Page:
Convicted child abuser awarded $30000 in damages against Facebook

Paedophile naming and shaming Facebook page operator and Facebook held guilty of misusing private information

Now this is a whammy for Facebook.  It has been held guilty by a High Court judge in Northern Ireland, along with the paedophile monitoring Facebook page operator, Joe McCloskey for breaching the privacy of a unnamed complainant who is a convicted child abuser.

Joe McCloskey operated a Facebook page called ‘Keeping Our Kids Safe From Predators 2’ with the purpose of naming and shaming child abusers in public and acting as a deterrent for such kind of acts. However based on a complaint filed by man identified only as CG, Mr.Justice Stephens held that Facebook will have to pay £20,000 ($30000) in damages to CG.

The judge also held the page operator, McCloskey equally liable for misusing private information and ordered the closure of the ‘Keeping Our Kids Safe From Predators 2’ Facebook page.

Judge Stephens ruled in favour of CG who had filed a privacy action suit because he held that information published indiscriminately could have threatened public order and incited violence and hatred.

“It was an attempt to hunt a sex offender, to drive him from his home and to expose him to vilification,” he said.

This is the first time Facebook has been made party to a page operated by its user and held guilty on that count. Lawyers for CG state that this would open doors for many others who had been similarly aggrieved.

CG was released from prison in 2012 after serving a sentence for child abuse and has now been assessed as posing no significant risk to the society though he remains under supervision of the authorities.

CG filed the suit claiming harassment, violation of his right to privacy and breaches of the Data Protection Act against Facebook and McCloskey after his photograph and details appeared on the site in 2013, a year after he had served his prison sentence.

CG stated in his plea that after the post appeared on McCloskey’s page, he received a barrage of abusive comments and rants.  Another user disclosed his location and called for him to be hung while others endorsed shooting or castrating him.

One of the posters stated: “I would tie him to a tree and put a blow torch where he wouldn’t want it. And enjoy watching him in pain.” Another stated, “If you see, kill the ****.”

CG produced evidence to support his claim that he was also threatened to being thrown off a pier during a fishing trip, hounded out of a cinema and had to use a supermarket trolley to fight off another tormentor.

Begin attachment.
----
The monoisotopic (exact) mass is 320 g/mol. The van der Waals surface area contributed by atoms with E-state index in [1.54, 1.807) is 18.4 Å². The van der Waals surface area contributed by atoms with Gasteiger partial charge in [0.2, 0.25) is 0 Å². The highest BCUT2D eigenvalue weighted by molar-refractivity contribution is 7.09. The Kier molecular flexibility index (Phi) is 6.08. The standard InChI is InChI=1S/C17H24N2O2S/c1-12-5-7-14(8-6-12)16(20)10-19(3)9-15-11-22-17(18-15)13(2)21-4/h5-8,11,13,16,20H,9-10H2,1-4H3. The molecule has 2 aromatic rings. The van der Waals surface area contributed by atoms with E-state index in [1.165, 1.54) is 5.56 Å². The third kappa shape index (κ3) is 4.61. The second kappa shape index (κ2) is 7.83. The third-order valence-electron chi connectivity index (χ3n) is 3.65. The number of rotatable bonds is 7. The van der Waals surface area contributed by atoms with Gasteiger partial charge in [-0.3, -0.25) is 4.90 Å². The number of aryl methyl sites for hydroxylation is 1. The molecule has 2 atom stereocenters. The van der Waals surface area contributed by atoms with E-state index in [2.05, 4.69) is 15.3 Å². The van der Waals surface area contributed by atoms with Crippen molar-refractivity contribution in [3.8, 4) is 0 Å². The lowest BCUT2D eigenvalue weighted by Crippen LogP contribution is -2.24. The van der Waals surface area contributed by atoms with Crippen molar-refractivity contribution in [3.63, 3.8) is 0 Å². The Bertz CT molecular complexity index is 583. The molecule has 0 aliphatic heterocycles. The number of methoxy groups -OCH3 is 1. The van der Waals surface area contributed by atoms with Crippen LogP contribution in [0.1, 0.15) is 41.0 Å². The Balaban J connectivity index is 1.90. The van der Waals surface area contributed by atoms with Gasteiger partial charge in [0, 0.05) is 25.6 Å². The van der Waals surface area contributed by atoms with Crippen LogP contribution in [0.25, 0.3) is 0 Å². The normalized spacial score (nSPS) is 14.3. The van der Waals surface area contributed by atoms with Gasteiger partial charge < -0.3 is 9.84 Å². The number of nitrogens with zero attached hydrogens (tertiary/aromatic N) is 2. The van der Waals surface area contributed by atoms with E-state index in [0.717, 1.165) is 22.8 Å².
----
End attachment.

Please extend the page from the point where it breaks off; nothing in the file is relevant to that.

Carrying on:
His lawyers who successfully argued the case, stated that McCloskey’s Facebook page was nothing but vigilantism.

McCloskey on his part told the court that he was operating the Facebook page as a public service and had already  “named and shamed” 400 such paedophiles through his page.  He also defended his stance by saying that he had already posted disclaimer on his Facebook page which opposes any violence of intimidation.

Judge Stephens however thought otherwise and held that McCloskey set up the Facebook page to “destroy the family life of sex offenders, to expose them to total humiliation and vilification, to drive them from their homes and to expose them to the risk of serious harm”.

The judge added: “He knowingly encourages harassment of sex offenders by other individuals by the comments he makes and by the aim and purpose of the profile/page.”

Judge Stephens said that CG’s offences were “despicable criminal conduct” but at the same time he had served his time in prison for the offences and thus, should be protected.

“On the other hand there should be and there are in place public protection arrangements in order to assess the risks they continue to pose together with supervision of them in the community so that the public are protected,” the judgement read.

The judge penalised both Facebook and McCloskey for misuse of private information, with a further finding against the page operator for unlawful harassment and fined $23000 for the same.

Resource : Irish Times.


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